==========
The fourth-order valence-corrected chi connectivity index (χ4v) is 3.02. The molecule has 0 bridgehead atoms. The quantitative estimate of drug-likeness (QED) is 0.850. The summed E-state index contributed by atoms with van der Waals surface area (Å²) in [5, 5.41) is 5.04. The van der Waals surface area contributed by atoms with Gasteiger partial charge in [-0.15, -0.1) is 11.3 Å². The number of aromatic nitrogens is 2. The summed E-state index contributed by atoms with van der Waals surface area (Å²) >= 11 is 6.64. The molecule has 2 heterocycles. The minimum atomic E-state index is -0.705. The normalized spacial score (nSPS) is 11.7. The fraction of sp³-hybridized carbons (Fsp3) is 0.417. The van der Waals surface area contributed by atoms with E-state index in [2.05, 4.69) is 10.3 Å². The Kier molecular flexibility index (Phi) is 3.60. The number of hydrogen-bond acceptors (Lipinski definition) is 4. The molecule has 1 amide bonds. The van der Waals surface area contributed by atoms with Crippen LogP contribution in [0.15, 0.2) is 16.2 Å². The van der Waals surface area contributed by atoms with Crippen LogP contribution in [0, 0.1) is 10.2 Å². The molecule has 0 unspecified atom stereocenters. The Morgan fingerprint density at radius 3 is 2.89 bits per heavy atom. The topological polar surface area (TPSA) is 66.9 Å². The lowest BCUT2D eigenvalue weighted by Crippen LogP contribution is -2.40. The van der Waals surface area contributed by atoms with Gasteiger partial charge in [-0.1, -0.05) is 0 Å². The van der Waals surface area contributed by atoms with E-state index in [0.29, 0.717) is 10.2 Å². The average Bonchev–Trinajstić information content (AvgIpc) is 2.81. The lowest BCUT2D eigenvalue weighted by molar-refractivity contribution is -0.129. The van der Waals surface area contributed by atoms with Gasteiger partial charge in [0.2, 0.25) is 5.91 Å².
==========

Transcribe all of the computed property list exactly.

The fourth-order valence-corrected chi connectivity index (χ4v) is 3.02. The molecule has 0 bridgehead atoms. The quantitative estimate of drug-likeness (QED) is 0.850. The summed E-state index contributed by atoms with van der Waals surface area (Å²) in [5, 5.41) is 5.04. The van der Waals surface area contributed by atoms with Gasteiger partial charge in [-0.15, -0.1) is 11.3 Å². The number of aromatic nitrogens is 2. The summed E-state index contributed by atoms with van der Waals surface area (Å²) >= 11 is 6.64. The molecule has 2 heterocycles. The minimum atomic E-state index is -0.705. The normalized spacial score (nSPS) is 11.7. The fraction of sp³-hybridized carbons (Fsp3) is 0.417. The van der Waals surface area contributed by atoms with E-state index in [2.05, 4.69) is 10.3 Å². The Kier molecular flexibility index (Phi) is 3.60. The number of hydrogen-bond acceptors (Lipinski definition) is 4. The molecule has 1 amide bonds. The van der Waals surface area contributed by atoms with Crippen LogP contribution in [0.15, 0.2) is 16.2 Å². The van der Waals surface area contributed by atoms with Crippen LogP contribution in [0, 0.1) is 10.2 Å². The molecule has 0 unspecified atom stereocenters. The Morgan fingerprint density at radius 3 is 2.89 bits per heavy atom. The topological polar surface area (TPSA) is 66.9 Å². The lowest BCUT2D eigenvalue weighted by Crippen LogP contribution is -2.40. The van der Waals surface area contributed by atoms with Gasteiger partial charge in [-0.1, -0.05) is 0 Å². The van der Waals surface area contributed by atoms with E-state index in [0.29, 0.717) is 10.2 Å². The average Bonchev–Trinajstić information content (AvgIpc) is 2.81. The lowest BCUT2D eigenvalue weighted by molar-refractivity contribution is -0.129. The van der Waals surface area contributed by atoms with Gasteiger partial charge in [0.2, 0.25) is 5.91 Å².